The upward flux in the clouds must equal downward flux in between clouds:

MT =

"S d = #Q "z

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Amount of water evaporating from the ocean must equal precipitation (water re-entering ocean): Precipitiation=Evaporization=Radiative Cooling (of atmosphere) Two Layer Radiative-Convective Model

"Te 4 = effective _ from _ sun "T14 = radiates _ up _ and _ down _ from _ layer _ one
It receives a convective heat flux from the surface Fs and it also convects a heat flux, Fc , towards layer two.

"Ts4 = temperature _ of _ surface

Layer 2; Emits radiation upward and downward at "T2 4 and receives convective heat flux from Fc .
T1 = T2 + "T Ts = T2 + 2 "T ! at _ top _ of _ atmosphere : T2 = Te T1 = Te + "T Ts = Te + 2 "T Surface : Fs + #Ts4 = #Te 4 + #T14 Layer2 : 2#Te 4 = #T14 + Fc

(F_c is convective flux coming from first layer)

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Define : x "

#T Te

Fs = \$Te 4 [1 + (1 + x ) 4 % (1 + 2 x ) 4 ] Fc = \$Te 4 [2 % (1 + x ) 4 ]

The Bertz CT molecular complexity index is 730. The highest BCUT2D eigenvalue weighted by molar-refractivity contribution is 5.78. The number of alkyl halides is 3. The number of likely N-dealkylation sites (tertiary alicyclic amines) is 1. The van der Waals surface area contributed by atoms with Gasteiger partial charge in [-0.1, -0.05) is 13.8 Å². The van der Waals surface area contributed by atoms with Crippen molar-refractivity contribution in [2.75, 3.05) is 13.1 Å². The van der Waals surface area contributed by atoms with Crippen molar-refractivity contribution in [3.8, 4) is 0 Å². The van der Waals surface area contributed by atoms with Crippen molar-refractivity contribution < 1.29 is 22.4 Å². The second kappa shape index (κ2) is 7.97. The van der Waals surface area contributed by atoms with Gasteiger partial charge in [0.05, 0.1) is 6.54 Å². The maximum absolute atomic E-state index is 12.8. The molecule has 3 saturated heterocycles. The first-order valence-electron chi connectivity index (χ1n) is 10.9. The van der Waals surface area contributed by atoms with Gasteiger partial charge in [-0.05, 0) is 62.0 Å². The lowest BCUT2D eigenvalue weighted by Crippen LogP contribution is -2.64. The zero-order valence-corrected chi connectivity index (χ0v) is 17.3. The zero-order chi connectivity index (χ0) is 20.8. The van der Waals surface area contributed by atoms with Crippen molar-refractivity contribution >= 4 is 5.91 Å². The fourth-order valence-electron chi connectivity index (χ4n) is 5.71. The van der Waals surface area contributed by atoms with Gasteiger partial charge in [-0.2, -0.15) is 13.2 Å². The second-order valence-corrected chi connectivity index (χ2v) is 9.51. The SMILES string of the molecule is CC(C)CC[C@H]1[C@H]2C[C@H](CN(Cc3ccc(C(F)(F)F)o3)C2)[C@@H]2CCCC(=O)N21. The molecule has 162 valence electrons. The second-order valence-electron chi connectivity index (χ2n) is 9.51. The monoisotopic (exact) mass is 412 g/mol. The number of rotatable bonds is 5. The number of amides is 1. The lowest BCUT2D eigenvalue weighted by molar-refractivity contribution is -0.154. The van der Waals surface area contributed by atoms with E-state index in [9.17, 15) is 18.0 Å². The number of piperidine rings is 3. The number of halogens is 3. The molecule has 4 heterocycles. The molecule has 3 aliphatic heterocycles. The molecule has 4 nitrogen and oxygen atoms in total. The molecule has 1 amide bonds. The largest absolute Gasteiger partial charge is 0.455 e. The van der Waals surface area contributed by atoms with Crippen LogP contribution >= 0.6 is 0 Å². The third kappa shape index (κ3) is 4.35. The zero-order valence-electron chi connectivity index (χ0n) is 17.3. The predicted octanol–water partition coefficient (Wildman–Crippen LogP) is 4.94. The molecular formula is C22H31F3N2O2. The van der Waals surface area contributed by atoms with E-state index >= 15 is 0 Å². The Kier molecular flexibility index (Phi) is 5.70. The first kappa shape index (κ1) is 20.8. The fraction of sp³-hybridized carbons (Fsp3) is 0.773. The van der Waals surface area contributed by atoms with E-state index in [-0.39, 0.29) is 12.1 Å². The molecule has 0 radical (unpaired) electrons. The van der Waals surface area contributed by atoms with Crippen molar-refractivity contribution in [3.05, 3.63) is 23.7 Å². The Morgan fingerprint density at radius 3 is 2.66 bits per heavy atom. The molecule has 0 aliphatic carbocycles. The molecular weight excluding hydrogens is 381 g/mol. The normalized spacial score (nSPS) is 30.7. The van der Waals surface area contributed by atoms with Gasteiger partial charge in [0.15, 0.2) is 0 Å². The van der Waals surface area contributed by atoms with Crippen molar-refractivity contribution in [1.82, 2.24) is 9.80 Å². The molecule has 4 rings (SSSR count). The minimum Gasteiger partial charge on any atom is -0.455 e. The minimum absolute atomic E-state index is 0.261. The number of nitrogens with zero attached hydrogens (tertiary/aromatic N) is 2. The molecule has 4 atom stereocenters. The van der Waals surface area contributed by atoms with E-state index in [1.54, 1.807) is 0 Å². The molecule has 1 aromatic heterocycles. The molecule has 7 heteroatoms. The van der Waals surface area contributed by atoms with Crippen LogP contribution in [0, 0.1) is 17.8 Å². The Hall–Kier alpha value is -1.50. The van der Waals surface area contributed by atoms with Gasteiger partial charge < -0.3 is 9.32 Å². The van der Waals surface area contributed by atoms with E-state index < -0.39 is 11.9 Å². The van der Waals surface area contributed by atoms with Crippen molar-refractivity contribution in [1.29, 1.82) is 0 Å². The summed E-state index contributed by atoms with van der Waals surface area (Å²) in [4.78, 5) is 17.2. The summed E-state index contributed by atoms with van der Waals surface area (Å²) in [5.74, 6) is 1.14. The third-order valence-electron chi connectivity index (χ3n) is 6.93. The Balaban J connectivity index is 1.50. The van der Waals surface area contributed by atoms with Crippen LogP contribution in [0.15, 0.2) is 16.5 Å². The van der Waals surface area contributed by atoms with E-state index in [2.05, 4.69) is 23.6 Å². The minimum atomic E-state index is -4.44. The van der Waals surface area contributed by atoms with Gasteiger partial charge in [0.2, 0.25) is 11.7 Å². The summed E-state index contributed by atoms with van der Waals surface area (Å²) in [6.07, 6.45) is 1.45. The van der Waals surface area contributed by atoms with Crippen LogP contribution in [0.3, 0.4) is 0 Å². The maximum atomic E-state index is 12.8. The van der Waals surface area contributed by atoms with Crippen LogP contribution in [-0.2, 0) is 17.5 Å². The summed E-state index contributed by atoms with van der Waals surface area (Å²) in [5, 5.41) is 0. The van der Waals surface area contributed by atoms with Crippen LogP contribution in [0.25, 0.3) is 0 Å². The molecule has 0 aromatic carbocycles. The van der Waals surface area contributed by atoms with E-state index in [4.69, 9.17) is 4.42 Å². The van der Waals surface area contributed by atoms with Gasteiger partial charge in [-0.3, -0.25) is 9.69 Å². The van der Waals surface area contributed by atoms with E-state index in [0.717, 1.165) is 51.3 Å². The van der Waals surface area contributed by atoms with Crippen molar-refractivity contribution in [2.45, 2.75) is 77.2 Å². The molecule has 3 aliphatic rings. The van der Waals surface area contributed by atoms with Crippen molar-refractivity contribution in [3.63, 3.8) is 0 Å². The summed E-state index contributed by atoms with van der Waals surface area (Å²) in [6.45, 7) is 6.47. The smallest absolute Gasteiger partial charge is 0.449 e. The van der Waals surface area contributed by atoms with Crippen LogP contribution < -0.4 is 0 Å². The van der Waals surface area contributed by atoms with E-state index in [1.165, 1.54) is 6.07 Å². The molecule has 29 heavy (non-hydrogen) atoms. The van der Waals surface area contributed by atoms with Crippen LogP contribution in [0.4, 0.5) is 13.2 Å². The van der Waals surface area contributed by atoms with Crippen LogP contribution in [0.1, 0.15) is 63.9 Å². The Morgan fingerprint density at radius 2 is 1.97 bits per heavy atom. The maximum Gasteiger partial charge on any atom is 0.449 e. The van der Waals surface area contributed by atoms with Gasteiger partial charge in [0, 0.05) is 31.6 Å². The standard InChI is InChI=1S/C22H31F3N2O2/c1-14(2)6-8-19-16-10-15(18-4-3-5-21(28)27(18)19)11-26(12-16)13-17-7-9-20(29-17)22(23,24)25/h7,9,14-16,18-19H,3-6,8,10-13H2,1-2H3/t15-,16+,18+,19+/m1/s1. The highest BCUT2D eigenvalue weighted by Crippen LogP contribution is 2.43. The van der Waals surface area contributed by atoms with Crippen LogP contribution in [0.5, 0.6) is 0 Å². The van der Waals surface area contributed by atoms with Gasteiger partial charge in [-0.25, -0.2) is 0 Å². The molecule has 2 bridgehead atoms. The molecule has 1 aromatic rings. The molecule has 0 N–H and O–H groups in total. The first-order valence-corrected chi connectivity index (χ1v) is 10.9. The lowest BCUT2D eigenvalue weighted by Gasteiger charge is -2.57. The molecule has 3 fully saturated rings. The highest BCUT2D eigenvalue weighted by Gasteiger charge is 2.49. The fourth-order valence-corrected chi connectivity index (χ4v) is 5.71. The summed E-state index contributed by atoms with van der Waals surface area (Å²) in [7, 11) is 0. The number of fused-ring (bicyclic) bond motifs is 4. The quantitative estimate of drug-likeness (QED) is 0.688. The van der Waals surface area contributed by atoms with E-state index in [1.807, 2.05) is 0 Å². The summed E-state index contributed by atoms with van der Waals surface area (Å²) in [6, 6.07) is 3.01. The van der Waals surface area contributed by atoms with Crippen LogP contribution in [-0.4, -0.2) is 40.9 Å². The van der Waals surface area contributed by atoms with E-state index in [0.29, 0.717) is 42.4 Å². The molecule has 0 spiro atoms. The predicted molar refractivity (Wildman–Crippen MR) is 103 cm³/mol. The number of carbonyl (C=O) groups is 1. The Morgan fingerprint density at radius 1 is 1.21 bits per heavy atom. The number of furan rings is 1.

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April 3, 2014 We spoke of heat transfer in the vertical due to radiative transfer and convective transfer, now we talk about motion of both air and water in both the horizontal and vertical directions, which would be air currents and ocean currents involving the coriolis force or acceleration of air and water due to the rotation of the earth in other words, which is to the right of its motion in the northern hemisphere and the left in the southern hemisphere. That which we see are things like the westerly trade winds and other winds, with their associated eddies. This is important for the motion of air and water from the tropics to the poles. We begin with the exact solution for a planet like earth, but without continents.